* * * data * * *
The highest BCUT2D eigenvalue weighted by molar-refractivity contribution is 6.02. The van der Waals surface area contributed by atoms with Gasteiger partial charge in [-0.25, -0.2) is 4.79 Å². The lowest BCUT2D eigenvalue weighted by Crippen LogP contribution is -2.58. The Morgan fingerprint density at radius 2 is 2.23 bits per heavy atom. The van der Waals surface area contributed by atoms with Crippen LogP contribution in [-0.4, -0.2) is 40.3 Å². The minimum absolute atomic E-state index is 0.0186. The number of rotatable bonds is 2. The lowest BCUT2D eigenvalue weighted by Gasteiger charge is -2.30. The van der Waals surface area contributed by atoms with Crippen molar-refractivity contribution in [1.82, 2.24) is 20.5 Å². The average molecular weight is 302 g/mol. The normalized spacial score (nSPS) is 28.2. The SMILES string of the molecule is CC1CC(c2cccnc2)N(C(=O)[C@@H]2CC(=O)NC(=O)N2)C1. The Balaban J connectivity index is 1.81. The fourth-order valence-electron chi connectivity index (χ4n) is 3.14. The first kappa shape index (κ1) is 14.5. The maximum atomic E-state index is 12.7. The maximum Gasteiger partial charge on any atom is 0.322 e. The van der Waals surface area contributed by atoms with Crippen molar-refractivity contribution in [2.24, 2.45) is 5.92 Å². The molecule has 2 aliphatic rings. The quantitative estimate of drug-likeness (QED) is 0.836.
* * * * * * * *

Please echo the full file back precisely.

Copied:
The highest BCUT2D eigenvalue weighted by molar-refractivity contribution is 6.02. The van der Waals surface area contributed by atoms with Gasteiger partial charge in [-0.25, -0.2) is 4.79 Å². The lowest BCUT2D eigenvalue weighted by Crippen LogP contribution is -2.58. The Morgan fingerprint density at radius 2 is 2.23 bits per heavy atom. The van der Waals surface area contributed by atoms with Crippen LogP contribution in [-0.4, -0.2) is 40.3 Å². The minimum absolute atomic E-state index is 0.0186. The number of rotatable bonds is 2. The lowest BCUT2D eigenvalue weighted by Gasteiger charge is -2.30. The van der Waals surface area contributed by atoms with Crippen molar-refractivity contribution in [1.82, 2.24) is 20.5 Å². The average molecular weight is 302 g/mol. The normalized spacial score (nSPS) is 28.2. The SMILES string of the molecule is CC1CC(c2cccnc2)N(C(=O)[C@@H]2CC(=O)NC(=O)N2)C1. The Balaban J connectivity index is 1.81. The fourth-order valence-electron chi connectivity index (χ4n) is 3.14. The first kappa shape index (κ1) is 14.5. The maximum atomic E-state index is 12.7. The maximum Gasteiger partial charge on any atom is 0.322 e. The van der Waals surface area contributed by atoms with Crippen molar-refractivity contribution in [2.24, 2.45) is 5.92 Å². The molecule has 2 aliphatic rings. The quantitative estimate of drug-likeness (QED) is 0.836.